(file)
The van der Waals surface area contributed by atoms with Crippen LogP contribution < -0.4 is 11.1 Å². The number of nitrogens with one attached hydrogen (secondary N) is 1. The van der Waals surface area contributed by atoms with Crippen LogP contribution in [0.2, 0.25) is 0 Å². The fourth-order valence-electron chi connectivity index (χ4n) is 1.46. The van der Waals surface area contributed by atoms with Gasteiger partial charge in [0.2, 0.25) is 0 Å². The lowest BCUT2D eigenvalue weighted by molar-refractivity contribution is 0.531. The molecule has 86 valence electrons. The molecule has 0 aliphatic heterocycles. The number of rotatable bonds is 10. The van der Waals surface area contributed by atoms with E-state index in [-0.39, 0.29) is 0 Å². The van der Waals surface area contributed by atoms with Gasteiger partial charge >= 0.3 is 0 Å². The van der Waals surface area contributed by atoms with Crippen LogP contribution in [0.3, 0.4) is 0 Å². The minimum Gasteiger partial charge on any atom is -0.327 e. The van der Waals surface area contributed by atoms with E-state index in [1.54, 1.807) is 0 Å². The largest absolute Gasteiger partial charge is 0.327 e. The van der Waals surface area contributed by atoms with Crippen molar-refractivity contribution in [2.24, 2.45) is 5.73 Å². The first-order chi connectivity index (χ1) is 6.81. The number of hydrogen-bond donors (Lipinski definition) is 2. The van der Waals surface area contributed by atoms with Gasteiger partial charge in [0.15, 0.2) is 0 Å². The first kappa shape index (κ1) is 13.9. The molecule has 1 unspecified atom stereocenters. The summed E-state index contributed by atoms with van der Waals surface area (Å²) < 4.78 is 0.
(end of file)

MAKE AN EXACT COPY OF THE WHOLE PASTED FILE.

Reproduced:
The van der Waals surface area contributed by atoms with Crippen LogP contribution < -0.4 is 11.1 Å². The number of nitrogens with one attached hydrogen (secondary N) is 1. The van der Waals surface area contributed by atoms with Crippen LogP contribution in [0.2, 0.25) is 0 Å². The fourth-order valence-electron chi connectivity index (χ4n) is 1.46. The van der Waals surface area contributed by atoms with Gasteiger partial charge in [0.2, 0.25) is 0 Å². The lowest BCUT2D eigenvalue weighted by molar-refractivity contribution is 0.531. The molecule has 86 valence electrons. The molecule has 0 aliphatic heterocycles. The number of rotatable bonds is 10. The van der Waals surface area contributed by atoms with E-state index in [-0.39, 0.29) is 0 Å². The van der Waals surface area contributed by atoms with Gasteiger partial charge >= 0.3 is 0 Å². The van der Waals surface area contributed by atoms with Crippen LogP contribution in [0.3, 0.4) is 0 Å². The minimum Gasteiger partial charge on any atom is -0.327 e. The van der Waals surface area contributed by atoms with E-state index in [1.54, 1.807) is 0 Å². The largest absolute Gasteiger partial charge is 0.327 e. The van der Waals surface area contributed by atoms with Crippen molar-refractivity contribution in [2.24, 2.45) is 5.73 Å². The first-order chi connectivity index (χ1) is 6.81. The number of hydrogen-bond donors (Lipinski definition) is 2. The van der Waals surface area contributed by atoms with Gasteiger partial charge in [0.15, 0.2) is 0 Å². The first kappa shape index (κ1) is 13.9. The molecule has 1 unspecified atom stereocenters. The summed E-state index contributed by atoms with van der Waals surface area (Å²) < 4.78 is 0.